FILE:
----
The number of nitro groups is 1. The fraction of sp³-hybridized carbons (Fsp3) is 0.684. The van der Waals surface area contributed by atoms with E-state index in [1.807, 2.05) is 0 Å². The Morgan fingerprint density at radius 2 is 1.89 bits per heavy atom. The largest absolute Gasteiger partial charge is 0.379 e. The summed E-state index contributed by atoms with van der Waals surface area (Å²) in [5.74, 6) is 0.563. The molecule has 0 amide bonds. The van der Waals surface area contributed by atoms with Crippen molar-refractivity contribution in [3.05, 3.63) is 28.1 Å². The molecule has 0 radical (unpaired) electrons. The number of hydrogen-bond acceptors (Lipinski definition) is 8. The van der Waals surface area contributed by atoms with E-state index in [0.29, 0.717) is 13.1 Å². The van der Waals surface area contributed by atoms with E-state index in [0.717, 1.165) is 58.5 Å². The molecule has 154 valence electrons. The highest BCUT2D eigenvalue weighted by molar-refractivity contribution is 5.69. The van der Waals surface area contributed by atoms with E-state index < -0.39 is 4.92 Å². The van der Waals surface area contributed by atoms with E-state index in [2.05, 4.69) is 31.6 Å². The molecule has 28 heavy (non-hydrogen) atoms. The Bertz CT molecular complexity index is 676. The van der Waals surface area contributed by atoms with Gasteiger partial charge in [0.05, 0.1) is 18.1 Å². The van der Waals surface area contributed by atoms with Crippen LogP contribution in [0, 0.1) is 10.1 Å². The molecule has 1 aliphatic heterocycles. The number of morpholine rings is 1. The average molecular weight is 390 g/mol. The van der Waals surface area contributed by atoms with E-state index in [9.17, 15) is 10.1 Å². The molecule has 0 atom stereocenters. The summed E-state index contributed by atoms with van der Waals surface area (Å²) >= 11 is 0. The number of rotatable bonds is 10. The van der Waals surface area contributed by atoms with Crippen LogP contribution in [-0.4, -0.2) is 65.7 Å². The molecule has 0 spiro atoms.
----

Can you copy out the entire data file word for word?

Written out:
The number of nitro groups is 1. The fraction of sp³-hybridized carbons (Fsp3) is 0.684. The van der Waals surface area contributed by atoms with E-state index in [1.807, 2.05) is 0 Å². The Morgan fingerprint density at radius 2 is 1.89 bits per heavy atom. The largest absolute Gasteiger partial charge is 0.379 e. The summed E-state index contributed by atoms with van der Waals surface area (Å²) in [5.74, 6) is 0.563. The molecule has 0 amide bonds. The van der Waals surface area contributed by atoms with Crippen molar-refractivity contribution in [3.05, 3.63) is 28.1 Å². The molecule has 0 radical (unpaired) electrons. The number of hydrogen-bond acceptors (Lipinski definition) is 8. The van der Waals surface area contributed by atoms with E-state index in [0.29, 0.717) is 13.1 Å². The van der Waals surface area contributed by atoms with E-state index in [0.717, 1.165) is 58.5 Å². The molecule has 154 valence electrons. The highest BCUT2D eigenvalue weighted by molar-refractivity contribution is 5.69. The van der Waals surface area contributed by atoms with E-state index < -0.39 is 4.92 Å². The van der Waals surface area contributed by atoms with E-state index in [2.05, 4.69) is 31.6 Å². The molecule has 28 heavy (non-hydrogen) atoms. The Bertz CT molecular complexity index is 676. The van der Waals surface area contributed by atoms with Gasteiger partial charge in [0.05, 0.1) is 18.1 Å². The van der Waals surface area contributed by atoms with Crippen LogP contribution in [0, 0.1) is 10.1 Å². The molecule has 1 aliphatic heterocycles. The number of morpholine rings is 1. The average molecular weight is 390 g/mol. The van der Waals surface area contributed by atoms with E-state index in [9.17, 15) is 10.1 Å². The molecule has 0 atom stereocenters. The summed E-state index contributed by atoms with van der Waals surface area (Å²) >= 11 is 0. The number of rotatable bonds is 10. The van der Waals surface area contributed by atoms with Crippen LogP contribution in [-0.4, -0.2) is 65.7 Å². The molecule has 0 spiro atoms.